Latchkey kid. Sent home from school early, but he's forgotten his latchkey and there's nobody home. Weak sun falls on the concrete walkways, bleaches the smell of piss from dank stairwells, throws barred shadows on the peeling paint of his green front door, all locked up. The long afternoon stretches itself emptily out in front of him. He lifts the metal flap of the letterbox, and peers through at a dim rectangle of home. If he pushes his face into the letterbox really hard, he can just see a corner of the lumpy brown sofa where he left the book he was reading last night, but there's no chance of getting at it: too far away. He shrugs to himself - a curiously adult, embittered shrug - rubs out the ridges the letterbox made on his face with a thumb, and falls to chewing the thumb for a while, looking up and down the corridor. No signs of life. Over the wall, seven stories down, a couple of dealers share a smoke in the sun, sat on the rusty bonnet of a burnt-out car. One of them he recognises: his uncle. He doesn't want to talk to him. He slips down the stairs and out the back, through the estate down to the railway bridge, the old warehouses, and the canal.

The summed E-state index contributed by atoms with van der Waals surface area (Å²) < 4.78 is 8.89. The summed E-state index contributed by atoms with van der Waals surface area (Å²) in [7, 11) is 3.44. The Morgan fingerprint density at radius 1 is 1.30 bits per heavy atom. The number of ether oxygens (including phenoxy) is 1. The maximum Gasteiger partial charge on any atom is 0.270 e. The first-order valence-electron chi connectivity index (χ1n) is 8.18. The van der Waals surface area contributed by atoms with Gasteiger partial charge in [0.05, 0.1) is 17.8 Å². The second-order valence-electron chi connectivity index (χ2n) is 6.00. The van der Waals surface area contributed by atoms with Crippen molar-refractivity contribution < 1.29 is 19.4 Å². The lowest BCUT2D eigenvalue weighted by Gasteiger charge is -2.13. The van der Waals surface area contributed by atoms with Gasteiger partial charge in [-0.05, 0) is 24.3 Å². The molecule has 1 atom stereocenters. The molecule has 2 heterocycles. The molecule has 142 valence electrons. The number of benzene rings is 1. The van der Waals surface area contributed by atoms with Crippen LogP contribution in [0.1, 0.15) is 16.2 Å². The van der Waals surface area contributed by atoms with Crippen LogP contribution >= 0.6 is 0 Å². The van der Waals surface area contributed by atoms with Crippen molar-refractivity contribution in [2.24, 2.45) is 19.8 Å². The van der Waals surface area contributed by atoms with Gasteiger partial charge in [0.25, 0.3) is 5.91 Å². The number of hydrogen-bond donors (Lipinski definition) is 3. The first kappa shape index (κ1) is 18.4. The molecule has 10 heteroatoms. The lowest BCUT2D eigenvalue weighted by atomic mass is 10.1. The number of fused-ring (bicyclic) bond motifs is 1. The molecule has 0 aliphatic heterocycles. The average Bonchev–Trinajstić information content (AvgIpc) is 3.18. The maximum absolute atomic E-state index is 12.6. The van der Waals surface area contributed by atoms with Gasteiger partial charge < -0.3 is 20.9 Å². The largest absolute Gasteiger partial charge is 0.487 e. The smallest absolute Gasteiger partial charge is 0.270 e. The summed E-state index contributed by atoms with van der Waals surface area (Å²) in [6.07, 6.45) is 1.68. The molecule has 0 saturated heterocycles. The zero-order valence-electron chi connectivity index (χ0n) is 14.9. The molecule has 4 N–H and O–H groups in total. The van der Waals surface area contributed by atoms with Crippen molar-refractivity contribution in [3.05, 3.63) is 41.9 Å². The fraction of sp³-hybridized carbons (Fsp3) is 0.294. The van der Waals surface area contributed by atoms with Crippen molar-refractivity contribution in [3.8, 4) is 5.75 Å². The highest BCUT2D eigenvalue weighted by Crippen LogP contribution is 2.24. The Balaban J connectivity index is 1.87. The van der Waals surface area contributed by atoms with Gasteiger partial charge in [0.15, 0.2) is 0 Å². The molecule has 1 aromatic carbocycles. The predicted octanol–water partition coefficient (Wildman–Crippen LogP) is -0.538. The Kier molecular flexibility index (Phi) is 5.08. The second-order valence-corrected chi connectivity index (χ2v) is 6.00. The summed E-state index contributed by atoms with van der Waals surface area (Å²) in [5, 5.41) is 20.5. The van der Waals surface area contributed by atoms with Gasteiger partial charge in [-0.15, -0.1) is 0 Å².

It's quiet down here: the water seems to absorb all the traffic noise. Even trains going past, so loud at night from his bedroom, are just a faint rumble. His mum says it's something to do with echoes. He wonders where she is, hopes she's all right. Hopes she hasn't met up with her brother, his uncle. He walks down to the first lock, imagines a boat coming through. He saw a tv program at school on the narrowboats, once. Steam-drawn, horse-drawn. He likes animals, loves horses, has never seen one in real life. The only animals down here now are the rats, but he doesn't mind the rats, who seem to do no harm. Soft brown fur, shiny black eyes, tiny human-looking hands, they dart about from shadow to shadow on the old tug moored on the opposite bank of the canal, where half a ton of rubbish from the warehouses and offices has been dumped. It spills over into the brown water and floats by, partly submerged: Sainsbury's carrier bags, rapidly sinking coke cans, folded pizza boxes slowly unfolding in the water like weird blooms, sprouting slimy dark red buds in the shape of uneaten pizza slices. He remembers other snatches of tv, somewhere abroad: a brown river where the dead are thrown, with scarlet flowers. He finds himself looking, half scared, half-excited, for a body. And he finds one, but it is not what he expected.